"I now know how cancer can strike anyone whatever their situation or circumstance. I hope by taking part in a trial it will help others in my position in the future.”
A trial looking at chemotherapy for male germ cell cancer (TE 23)
This trial compared 2 different chemotherapy treatments for male germ cell cancers. This trial was supported by Cancer Research UK.
Germ cells are the cells that produce eggs in females and sperm in males. Male germ cell cancers usually develop in the testicles, but can be found in other parts of the body.
Doctors usually treat germ cell cancers with surgery if it is in the testicle, and also with chemotherapy if it is somewhere else in the body. They usually give a combination of chemotherapy called BEP.
BEP doesn’t always work well for germ cell cancers that are classed as having a ‘poor outlook’ (
The aims of this trial were to compare BEP with CBOP BEP to see which may cause the cancer to shrink more for poor prognosis male germ cell cancer and to find out more about the side effects.
Summary of results
The trial team found that CBOP BEP may be better than BEP for men with germ cell cancer who had a poor outlook (prognosis).
This was a randomised trial. The 89 men who took part were put into 1 of 2 groups.
- 46 men had BEP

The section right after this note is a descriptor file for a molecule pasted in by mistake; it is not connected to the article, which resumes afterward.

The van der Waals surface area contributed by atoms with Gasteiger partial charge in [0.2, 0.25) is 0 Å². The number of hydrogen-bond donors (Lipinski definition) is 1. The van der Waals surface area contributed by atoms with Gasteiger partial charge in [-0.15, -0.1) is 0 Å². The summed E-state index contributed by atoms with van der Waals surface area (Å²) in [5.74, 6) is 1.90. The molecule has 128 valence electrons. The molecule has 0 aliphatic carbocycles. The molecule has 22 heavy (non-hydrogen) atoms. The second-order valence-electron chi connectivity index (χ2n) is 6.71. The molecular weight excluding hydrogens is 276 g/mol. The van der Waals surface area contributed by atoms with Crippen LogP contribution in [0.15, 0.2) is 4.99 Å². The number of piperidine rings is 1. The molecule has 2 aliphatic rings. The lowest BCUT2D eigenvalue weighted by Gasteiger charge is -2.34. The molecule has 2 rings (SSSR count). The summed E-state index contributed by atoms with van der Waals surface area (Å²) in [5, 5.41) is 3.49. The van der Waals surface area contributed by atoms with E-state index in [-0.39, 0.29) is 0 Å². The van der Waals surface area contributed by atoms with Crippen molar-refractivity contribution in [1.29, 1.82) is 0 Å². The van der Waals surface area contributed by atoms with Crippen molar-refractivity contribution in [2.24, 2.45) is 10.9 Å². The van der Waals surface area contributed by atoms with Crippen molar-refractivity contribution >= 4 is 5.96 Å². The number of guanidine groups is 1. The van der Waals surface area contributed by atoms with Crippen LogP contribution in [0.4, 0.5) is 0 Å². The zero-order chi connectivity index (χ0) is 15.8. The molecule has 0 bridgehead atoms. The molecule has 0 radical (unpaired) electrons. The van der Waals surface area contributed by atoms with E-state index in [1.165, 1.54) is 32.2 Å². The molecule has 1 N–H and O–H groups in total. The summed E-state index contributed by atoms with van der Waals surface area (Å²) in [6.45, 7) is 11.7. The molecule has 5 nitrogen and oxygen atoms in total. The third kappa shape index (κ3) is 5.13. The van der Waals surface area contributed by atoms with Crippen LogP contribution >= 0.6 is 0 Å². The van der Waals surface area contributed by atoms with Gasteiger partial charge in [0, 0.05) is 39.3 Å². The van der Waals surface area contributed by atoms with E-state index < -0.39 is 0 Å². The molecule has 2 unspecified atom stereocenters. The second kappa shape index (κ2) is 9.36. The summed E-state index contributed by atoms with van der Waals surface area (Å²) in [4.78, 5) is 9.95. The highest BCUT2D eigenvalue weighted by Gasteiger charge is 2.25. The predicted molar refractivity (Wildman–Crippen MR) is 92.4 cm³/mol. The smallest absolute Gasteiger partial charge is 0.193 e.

- 43 men had CBOP BEP
The researchers looked at the number of men in each group who responded well to the chemotherapy. This was the number of men who had no sign of cancer (a
- 28 men who had BEP had a favourable response
- 32 men who had CBOP BEP had a favourable response
A year after treatment the researchers looked at the number of men who were alive and free of cancer. They found that
- 20 men who had BEP were
- 28 men who had CBOP BEP were
2 years after treatment 55 men were known to still be alive
- 27 men had BEP
- 28 men had CBOP BEP
The most common side effects of BEP and CBOP BEP were
- A drop in blood cells causing an increased risk of infection, bruising and bleeding
- Feeling or being sick
- Tiredness (fatigue)
These side effects tended to be more frequent with CBOP BEP.
The trial team concluded that CBOP BEP may be better at shrinking germ cell cancer, but a larger international trial is needed to find out how well it works to prevent cancer coming back.
We have based this summary on information from the team who ran the trial. The information they sent us has been reviewed by independent specialists (
How to join a clinical trial
Please note: In order to join a trial you will need to discuss it with your doctor, unless otherwise specified.
Professor Robert Huddart
Cancer Research UK
Experimental Cancer Medicine Centre (ECMC)
Medical Research Council (MRC)
NIHR Clinical Research Network: Cancer
This is Cancer Research UK trial number CRUK/05/014.